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  1. #1
    Join Date
    Jul. 28, 2004

    Default Saddling issue -- not girthy, not sore back, what then???

    My 12 year old hates being saddled. Usually if I just go very slowly he is fine. But sometimes he grunts and lurches backwards from the weight of the saddle. Today I was showing my trainer the saddle fit, and I gently placed the saddle on his back without any pads. Whoa Nelly!!! He stood there a second, then grunted and really went backwards. Saddle fell off, etc.

    I don't think it is being girthed -- I think it is the saddle itself. Today when he did it, we did not even have a girth in sight. He always wears a thinline pad. I have not had him long, and he was this way for his prior owner and her saddle.

    Once he is gradually girthed, walked to arena, gently mounted, and given a good stretchy walk he is fine under saddle.

    My trainer and I think it is a pain issue, but where? We just injected his hocks, and at that time he was a little sore in the loins, but way behind where the saddle goes. Plus, to rule out back/muscle pain, I had given him a light dose of robaxin last night and this morning. The robaxin greatly improved his canter, but we still did have the above problem when we saddled him. He is a new horse, and we are still getting physical stuff sorted out.

    Withers? High shoulders? Pinched nerve somewhere?

    Next step is getting a chiro/acupuncturist out here, but would love to hear and comments. This is such a smart board.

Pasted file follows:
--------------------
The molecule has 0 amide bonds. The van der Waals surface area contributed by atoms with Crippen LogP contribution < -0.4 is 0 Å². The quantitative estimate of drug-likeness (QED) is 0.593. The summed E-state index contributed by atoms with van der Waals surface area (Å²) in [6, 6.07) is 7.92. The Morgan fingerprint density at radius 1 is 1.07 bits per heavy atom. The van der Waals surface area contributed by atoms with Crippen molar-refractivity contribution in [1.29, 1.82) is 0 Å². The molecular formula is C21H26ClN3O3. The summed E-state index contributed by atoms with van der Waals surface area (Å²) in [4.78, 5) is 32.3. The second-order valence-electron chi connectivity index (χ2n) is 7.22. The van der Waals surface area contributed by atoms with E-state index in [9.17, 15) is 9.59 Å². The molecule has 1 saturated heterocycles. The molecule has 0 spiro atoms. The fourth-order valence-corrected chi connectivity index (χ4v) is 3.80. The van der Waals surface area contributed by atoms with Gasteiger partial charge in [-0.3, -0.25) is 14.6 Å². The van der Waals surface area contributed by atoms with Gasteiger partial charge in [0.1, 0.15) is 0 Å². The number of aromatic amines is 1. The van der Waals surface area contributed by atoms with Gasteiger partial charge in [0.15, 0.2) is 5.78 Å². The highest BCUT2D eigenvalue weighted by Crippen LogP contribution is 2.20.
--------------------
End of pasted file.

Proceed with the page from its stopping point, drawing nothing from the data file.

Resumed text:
Last edited by ToTheNines; Oct. 14, 2011 at 01:34 PM.
    Rest in peace Claudius, we will miss you.

  2. #2
    Join Date
    May. 20, 2008


    Have you thought about SI joint injections? My horse, who is normally a stoic, good boy, started doing some weird things when I rode. After much money and many different kind of exams, we discovered it was his SI joints that were hurting. After being injected, he's my angel again!

  3. #3
    Join Date
    Jun. 6, 2000
    Amherst, MA


    If the saddle is even a tiny bit too narrow, it will pinch the sensitive nerves on either side of the withers. The horse doesn't have to have a sore back for this to be the case.

    I'd try a slightly wider saddle and see if you have the same problem (although his initial reaction may still be the same because he may have a learned response to the pain and may anticipate it; but after a couple of saddlings you'd expect that to go away).

    Good luck.
    "The formula 'Two and two make five' is not without its attractions." --Dostoevsky

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